You're listening to ReachMD and welcome to the Omnia Education CME activity, entitled Dyspareunia: Best Practices in Counseling, Diagnosis, and Therapy presented by Dr. David Portman and recorded live at the Women’s Health Annual Visit in Chicago, Illinois.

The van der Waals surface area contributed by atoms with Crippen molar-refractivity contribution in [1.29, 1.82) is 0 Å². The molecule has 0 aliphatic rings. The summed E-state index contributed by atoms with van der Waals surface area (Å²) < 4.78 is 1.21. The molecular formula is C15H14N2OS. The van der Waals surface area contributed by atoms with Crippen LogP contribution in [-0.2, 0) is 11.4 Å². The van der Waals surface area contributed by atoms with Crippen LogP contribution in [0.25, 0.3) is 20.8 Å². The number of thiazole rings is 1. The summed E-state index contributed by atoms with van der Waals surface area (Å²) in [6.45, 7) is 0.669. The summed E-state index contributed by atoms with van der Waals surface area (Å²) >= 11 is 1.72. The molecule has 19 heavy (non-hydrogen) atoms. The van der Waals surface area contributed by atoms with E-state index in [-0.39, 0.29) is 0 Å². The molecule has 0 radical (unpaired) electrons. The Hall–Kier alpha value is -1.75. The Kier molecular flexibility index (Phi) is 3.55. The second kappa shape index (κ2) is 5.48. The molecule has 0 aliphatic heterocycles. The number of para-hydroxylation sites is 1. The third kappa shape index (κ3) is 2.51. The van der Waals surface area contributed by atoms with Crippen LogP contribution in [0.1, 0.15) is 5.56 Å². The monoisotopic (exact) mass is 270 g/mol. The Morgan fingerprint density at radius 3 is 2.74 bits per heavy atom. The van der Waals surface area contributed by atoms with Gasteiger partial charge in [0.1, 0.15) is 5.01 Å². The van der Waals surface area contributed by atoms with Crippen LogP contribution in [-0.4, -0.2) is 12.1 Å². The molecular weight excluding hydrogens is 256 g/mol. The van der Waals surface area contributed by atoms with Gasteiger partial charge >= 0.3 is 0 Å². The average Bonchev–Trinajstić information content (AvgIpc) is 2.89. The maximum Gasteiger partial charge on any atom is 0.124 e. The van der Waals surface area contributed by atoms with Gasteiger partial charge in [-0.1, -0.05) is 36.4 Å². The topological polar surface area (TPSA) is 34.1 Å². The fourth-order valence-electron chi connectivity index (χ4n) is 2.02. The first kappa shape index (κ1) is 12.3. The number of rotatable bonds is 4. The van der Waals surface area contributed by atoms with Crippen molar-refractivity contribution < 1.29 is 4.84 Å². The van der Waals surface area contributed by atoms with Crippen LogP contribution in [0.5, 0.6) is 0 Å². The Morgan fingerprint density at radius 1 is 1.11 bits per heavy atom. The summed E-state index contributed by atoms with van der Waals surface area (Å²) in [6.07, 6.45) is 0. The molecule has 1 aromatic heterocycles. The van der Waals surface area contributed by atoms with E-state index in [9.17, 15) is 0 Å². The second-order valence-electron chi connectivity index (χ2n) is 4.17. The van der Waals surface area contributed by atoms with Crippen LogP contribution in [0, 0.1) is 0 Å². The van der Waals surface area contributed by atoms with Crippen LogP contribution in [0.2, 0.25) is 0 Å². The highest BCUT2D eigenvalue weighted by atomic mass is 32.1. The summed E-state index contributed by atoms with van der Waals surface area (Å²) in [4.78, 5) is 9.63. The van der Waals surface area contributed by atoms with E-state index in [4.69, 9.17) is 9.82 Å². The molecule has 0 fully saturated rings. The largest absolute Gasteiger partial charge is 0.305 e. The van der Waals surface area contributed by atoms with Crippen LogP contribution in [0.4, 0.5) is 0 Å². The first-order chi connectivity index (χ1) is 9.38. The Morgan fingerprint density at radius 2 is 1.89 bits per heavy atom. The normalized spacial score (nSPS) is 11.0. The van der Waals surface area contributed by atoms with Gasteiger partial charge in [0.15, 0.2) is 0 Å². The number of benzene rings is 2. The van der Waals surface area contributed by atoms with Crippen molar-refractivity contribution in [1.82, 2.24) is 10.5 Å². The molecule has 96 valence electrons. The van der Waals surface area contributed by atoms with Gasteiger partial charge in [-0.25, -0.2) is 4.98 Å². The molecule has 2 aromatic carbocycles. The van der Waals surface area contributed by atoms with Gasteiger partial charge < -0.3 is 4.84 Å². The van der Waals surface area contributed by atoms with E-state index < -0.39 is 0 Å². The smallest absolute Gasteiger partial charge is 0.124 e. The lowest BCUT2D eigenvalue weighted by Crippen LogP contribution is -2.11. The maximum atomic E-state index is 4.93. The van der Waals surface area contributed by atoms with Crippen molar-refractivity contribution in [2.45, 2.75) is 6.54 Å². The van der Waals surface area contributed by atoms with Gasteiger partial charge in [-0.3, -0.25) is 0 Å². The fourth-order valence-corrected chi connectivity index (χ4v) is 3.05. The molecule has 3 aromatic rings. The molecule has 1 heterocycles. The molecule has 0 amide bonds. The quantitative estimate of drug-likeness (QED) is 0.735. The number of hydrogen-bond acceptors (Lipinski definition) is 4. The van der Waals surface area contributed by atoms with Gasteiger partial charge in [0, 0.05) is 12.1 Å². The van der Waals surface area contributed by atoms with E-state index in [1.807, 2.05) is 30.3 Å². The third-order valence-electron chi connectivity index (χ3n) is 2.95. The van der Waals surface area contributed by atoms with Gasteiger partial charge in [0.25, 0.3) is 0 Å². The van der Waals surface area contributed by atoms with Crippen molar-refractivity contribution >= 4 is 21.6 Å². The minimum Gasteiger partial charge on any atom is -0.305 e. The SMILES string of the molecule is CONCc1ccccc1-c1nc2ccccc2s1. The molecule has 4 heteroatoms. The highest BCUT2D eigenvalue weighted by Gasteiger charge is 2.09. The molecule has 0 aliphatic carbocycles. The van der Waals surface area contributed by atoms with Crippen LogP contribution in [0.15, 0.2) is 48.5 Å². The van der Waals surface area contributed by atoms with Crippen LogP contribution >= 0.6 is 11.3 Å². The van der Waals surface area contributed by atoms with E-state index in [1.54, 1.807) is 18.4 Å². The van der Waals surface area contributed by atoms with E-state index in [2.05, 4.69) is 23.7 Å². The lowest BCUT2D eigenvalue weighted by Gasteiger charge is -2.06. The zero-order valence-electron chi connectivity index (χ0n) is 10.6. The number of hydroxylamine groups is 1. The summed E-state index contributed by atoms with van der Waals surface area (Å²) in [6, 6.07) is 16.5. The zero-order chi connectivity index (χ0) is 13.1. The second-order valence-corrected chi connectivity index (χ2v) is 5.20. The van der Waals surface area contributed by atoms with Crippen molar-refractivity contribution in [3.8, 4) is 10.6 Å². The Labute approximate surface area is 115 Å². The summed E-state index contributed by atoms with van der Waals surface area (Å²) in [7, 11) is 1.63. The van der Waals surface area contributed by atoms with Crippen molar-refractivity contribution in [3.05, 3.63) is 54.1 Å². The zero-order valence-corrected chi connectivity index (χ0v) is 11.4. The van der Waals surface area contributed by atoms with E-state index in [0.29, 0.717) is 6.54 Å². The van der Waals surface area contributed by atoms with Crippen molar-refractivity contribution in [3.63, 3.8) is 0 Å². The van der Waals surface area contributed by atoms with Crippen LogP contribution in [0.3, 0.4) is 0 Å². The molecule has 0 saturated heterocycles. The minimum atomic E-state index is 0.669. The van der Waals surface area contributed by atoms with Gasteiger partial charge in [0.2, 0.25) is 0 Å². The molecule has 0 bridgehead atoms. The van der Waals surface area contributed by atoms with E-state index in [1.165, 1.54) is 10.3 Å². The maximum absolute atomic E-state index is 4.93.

This activity is supported by an independent medical educational grant from AMAG Pharmaceuticals, Inc.